And frankly, with those three new applications on her desk she expressed more concern about the much smaller 6 storey project on Keele Street.

    Go figure.

    As well, that “New Development Applications” note (Sept.13, 2019) incorrectly tells about the earlier community meeting with this “developer” back in August 2017 – reminding us that it was regarding the entire block of properties, from 1956 Weston Road to Little Ave.

    It was not.

    It was only for #1956 Weston Road – and where the community would hear the ideas for that old Greenland Farms grocery store site only, which incidentally was still in operation at the time of that meeting.

    In that sparsely attended community meeting, the developer’s representatives told about their more modest idea of a “mixed use project” which would include a quality grocery store to go along with residential units located above the store.

    And, that project discussed was definitely no where near 29 stories high.

    The one discussed in Aug.’17 sounded & seemed like a pretty good, reasonable and welcome addition to “Main Street” on the site of the old grocery store which they had purchased.

    Now, apart from the newsletter concern it seems that when you go to the Councillor’s Facebook site (via Roy’s link above) you do get a mention about the next week’s meeting at WCI, and it’s date stamped Nov.20/19 – one full day after she got called out by Roy, or at least it seems so, by the way she posts her note.

    In fairness many of us who inquired in mid-September received notification via Canada Post – which was mailed from City Planning Community Planning (Etobicoke York District), date stamped NOV.12/19.

    So, no problem here.

    But, the puzzling thing since that August 2017 meeting is whether or not the Councillor knew all along that the “developer” was busy purchasing as many properties as possible which now leads us to next week’s meeting – all about a gigantic double phallus on Main Street.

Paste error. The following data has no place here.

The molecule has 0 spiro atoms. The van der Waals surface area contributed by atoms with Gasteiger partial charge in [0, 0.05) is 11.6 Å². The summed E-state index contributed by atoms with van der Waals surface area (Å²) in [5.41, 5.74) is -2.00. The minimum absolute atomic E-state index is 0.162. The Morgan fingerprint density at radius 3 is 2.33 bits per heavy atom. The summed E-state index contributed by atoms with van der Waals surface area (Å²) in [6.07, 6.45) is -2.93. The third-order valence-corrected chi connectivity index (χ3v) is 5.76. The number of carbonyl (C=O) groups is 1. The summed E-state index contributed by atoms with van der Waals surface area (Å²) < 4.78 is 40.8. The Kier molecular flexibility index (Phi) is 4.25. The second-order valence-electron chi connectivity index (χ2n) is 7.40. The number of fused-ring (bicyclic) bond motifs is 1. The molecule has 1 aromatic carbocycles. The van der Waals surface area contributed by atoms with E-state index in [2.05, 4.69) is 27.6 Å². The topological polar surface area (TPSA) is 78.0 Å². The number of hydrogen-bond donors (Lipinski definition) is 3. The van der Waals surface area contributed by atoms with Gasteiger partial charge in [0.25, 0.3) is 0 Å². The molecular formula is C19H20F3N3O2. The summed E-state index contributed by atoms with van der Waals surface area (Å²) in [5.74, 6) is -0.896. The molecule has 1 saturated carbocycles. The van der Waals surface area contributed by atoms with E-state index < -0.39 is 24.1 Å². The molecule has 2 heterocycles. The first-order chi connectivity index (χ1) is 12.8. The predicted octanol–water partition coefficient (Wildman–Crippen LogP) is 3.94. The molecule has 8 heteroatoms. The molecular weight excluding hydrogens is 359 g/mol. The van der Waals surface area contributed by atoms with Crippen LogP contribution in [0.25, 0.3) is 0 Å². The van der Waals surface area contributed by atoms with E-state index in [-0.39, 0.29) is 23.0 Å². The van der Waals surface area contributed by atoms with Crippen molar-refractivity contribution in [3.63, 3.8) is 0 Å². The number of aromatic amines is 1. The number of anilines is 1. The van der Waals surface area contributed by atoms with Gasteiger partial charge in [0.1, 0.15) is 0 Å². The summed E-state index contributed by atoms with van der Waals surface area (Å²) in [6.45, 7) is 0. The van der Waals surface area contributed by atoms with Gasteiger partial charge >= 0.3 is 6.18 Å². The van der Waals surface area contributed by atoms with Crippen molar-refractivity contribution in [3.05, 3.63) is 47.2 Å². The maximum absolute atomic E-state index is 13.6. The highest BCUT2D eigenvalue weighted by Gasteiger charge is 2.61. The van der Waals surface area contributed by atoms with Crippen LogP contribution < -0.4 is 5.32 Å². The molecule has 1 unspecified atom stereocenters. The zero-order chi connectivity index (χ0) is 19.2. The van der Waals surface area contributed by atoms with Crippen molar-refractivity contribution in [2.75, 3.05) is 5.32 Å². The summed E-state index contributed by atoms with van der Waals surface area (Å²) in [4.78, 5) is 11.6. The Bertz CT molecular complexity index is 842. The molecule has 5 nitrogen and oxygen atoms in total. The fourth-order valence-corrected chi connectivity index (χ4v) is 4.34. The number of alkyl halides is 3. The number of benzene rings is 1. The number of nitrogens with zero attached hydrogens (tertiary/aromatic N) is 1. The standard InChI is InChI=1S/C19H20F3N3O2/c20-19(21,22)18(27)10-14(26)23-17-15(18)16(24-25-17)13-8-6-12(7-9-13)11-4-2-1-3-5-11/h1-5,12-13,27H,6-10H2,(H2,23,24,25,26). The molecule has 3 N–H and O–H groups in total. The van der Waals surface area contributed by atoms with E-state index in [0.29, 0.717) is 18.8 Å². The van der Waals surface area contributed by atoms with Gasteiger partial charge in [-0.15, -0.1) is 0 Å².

(Insert joke here.)

    1. Nunziata knew.

      people whose properties were bought told her and some of those that own the properties that were bought have the biggest mouths in weston….not to name any names….but you all know who I am talking about.

  17. re: Roy’s above note (and link) about the, “Official Plan for Weston”.

    What’s replaced it is something called, “Toronto’s Official Plan” which took root in 2002 and eventually tweaked, consolidated & finally, approved earlier this year, on Feb.28, 2019.

    Roy suggested that with this new plan any mentions of Weston, the lengthy Weston Road corridor or Mount Dennis had been eliminated.

    I tried, but couldn’t ignore it any longer. And, what I found was a bit of a Pandora’s box – which in this case there were five chapters of Toronto’s planning notes (179 pages).

    Dazed & confused – you bet.

    However, there may be something meaningful within Chapter 3, where the city’s planning guide addresses, “Tall Buildings”.

    And, in Chapter 5 it speaks about “Height & Density Incentives”.

    This lengthy Planning document’s table of contents page mentions additional chapters – adding to those 179 pages.

    Chapter 6 addresses a “secondary plan” of sorts for 34 different communities in Toronto area – and many of those neighbourhoods are near by and somewhat familiar to us.

    But, no where was there a mention or planning notes for Weston & related area – which given the long history of the village (circa 1790) and current circumstances seems at the very least, odd.

    Did anyone else view this link and make better sense of this municipal baffle gab and how it may pertain to the mammoth proposal?

  18. A reminder..

    .. if you would like a little more background information on this development’s goings on, you might consider reviewing Roy’s two well written reports preceding this upcoming meeting at WCI, this Thursday night @ 7pm.

    Roy provides a link(s) in his opening passage, in the report above.

    The initial link will open to a Jan. 2018 article called, “Playing Monopoly”.

    And, within that report he links you back to Aug. 2017 with a report about the very first “Greenland Farms” meeting regarding the 1956 Weston Road site – where the developer attempts to get a feel for the community’s needs & gently pushes the envelope toward one huge 28 storey building, on a smaller pedestal.

    I just reviewed those 2017 & 2018 notes, and within those reports the height restriction codes for Weston (circa 2004) were interestingly: 8 storeys, for that area of town.

    When I tried to view that 2004 building code link, my search engine could not find it, any longer.

    Vaporized.

    And, I guess replaced by the new & improved, “Toronto’s Official Plan”, submitted Feb.’19.

    (What’s that smell?)

      1. Got it.
        Thanks, Roy.

        BTW..

        .. in today’s Toronto Sun, Sue-Ann Levy writes about something oddly similar in another part of the city – a huge development project proposed for the Scarborough area – that has the local folks there a little unsettled by the way this is being ushered through quickly in their community.

Comments are closed.